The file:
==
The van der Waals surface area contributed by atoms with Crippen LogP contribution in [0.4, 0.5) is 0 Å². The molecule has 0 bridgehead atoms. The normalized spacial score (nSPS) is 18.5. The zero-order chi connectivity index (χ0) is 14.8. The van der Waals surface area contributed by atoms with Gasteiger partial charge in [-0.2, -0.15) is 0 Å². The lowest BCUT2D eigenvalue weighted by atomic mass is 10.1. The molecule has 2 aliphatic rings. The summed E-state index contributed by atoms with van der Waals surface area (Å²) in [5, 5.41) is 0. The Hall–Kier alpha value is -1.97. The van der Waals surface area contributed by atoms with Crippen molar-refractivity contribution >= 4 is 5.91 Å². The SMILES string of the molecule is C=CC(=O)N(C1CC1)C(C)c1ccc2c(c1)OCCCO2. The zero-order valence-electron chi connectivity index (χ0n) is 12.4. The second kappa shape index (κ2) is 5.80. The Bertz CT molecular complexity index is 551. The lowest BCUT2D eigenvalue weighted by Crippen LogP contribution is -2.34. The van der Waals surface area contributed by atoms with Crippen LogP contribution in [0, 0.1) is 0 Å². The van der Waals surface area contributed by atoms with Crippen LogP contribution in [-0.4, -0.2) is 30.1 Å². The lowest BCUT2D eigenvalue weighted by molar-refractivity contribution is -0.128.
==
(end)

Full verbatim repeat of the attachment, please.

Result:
The van der Waals surface area contributed by atoms with Crippen LogP contribution in [0.4, 0.5) is 0 Å². The molecule has 0 bridgehead atoms. The normalized spacial score (nSPS) is 18.5. The zero-order chi connectivity index (χ0) is 14.8. The van der Waals surface area contributed by atoms with Gasteiger partial charge in [-0.2, -0.15) is 0 Å². The lowest BCUT2D eigenvalue weighted by atomic mass is 10.1. The molecule has 2 aliphatic rings. The summed E-state index contributed by atoms with van der Waals surface area (Å²) in [5, 5.41) is 0. The Hall–Kier alpha value is -1.97. The van der Waals surface area contributed by atoms with Crippen molar-refractivity contribution >= 4 is 5.91 Å². The SMILES string of the molecule is C=CC(=O)N(C1CC1)C(C)c1ccc2c(c1)OCCCO2. The zero-order valence-electron chi connectivity index (χ0n) is 12.4. The second kappa shape index (κ2) is 5.80. The Bertz CT molecular complexity index is 551. The lowest BCUT2D eigenvalue weighted by Crippen LogP contribution is -2.34. The van der Waals surface area contributed by atoms with Crippen LogP contribution in [0, 0.1) is 0 Å². The van der Waals surface area contributed by atoms with Crippen LogP contribution in [-0.4, -0.2) is 30.1 Å². The lowest BCUT2D eigenvalue weighted by molar-refractivity contribution is -0.128.